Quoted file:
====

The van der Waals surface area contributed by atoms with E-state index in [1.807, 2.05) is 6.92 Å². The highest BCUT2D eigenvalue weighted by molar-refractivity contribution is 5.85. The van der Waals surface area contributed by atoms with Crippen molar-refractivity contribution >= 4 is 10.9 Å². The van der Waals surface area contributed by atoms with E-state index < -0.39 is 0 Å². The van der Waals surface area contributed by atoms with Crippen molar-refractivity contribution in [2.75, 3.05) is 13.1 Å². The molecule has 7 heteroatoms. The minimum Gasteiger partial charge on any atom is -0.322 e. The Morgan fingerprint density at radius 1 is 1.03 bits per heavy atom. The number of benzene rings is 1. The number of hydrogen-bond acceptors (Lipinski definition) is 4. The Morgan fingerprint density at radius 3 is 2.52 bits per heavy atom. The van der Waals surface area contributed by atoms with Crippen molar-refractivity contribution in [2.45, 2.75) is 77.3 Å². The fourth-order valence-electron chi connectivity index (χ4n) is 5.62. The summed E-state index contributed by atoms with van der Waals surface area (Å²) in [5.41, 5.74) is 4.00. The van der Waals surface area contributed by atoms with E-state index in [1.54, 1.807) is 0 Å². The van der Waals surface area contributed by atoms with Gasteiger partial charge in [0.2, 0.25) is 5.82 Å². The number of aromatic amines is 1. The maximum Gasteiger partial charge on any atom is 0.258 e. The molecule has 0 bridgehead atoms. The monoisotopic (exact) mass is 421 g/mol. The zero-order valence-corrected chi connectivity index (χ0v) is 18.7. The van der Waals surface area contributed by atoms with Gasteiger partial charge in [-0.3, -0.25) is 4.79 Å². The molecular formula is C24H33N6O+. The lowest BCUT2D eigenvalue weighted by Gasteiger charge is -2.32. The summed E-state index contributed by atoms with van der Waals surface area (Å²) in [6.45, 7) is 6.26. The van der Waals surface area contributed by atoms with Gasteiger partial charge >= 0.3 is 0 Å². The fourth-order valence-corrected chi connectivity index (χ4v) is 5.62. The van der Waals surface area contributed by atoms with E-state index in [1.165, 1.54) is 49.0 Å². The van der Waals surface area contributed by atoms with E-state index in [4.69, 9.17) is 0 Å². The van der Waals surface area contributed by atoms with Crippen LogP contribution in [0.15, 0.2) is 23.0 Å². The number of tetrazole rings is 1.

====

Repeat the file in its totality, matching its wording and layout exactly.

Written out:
The van der Waals surface area contributed by atoms with E-state index in [1.807, 2.05) is 6.92 Å². The highest BCUT2D eigenvalue weighted by molar-refractivity contribution is 5.85. The van der Waals surface area contributed by atoms with Crippen molar-refractivity contribution >= 4 is 10.9 Å². The van der Waals surface area contributed by atoms with E-state index < -0.39 is 0 Å². The van der Waals surface area contributed by atoms with Crippen molar-refractivity contribution in [2.75, 3.05) is 13.1 Å². The molecule has 7 heteroatoms. The minimum Gasteiger partial charge on any atom is -0.322 e. The Morgan fingerprint density at radius 1 is 1.03 bits per heavy atom. The number of benzene rings is 1. The number of hydrogen-bond acceptors (Lipinski definition) is 4. The Morgan fingerprint density at radius 3 is 2.52 bits per heavy atom. The van der Waals surface area contributed by atoms with Crippen molar-refractivity contribution in [2.45, 2.75) is 77.3 Å². The fourth-order valence-electron chi connectivity index (χ4n) is 5.62. The summed E-state index contributed by atoms with van der Waals surface area (Å²) in [5.41, 5.74) is 4.00. The van der Waals surface area contributed by atoms with E-state index in [1.54, 1.807) is 0 Å². The van der Waals surface area contributed by atoms with Gasteiger partial charge in [0.2, 0.25) is 5.82 Å². The number of aromatic amines is 1. The maximum Gasteiger partial charge on any atom is 0.258 e. The molecule has 0 bridgehead atoms. The monoisotopic (exact) mass is 421 g/mol. The zero-order valence-corrected chi connectivity index (χ0v) is 18.7. The van der Waals surface area contributed by atoms with Gasteiger partial charge in [-0.3, -0.25) is 4.79 Å². The molecular formula is C24H33N6O+. The lowest BCUT2D eigenvalue weighted by Gasteiger charge is -2.32. The summed E-state index contributed by atoms with van der Waals surface area (Å²) in [6.45, 7) is 6.26. The van der Waals surface area contributed by atoms with Gasteiger partial charge >= 0.3 is 0 Å². The fourth-order valence-corrected chi connectivity index (χ4v) is 5.62. The van der Waals surface area contributed by atoms with E-state index in [1.165, 1.54) is 49.0 Å². The van der Waals surface area contributed by atoms with E-state index in [4.69, 9.17) is 0 Å². The van der Waals surface area contributed by atoms with Crippen LogP contribution in [0.15, 0.2) is 23.0 Å². The number of tetrazole rings is 1.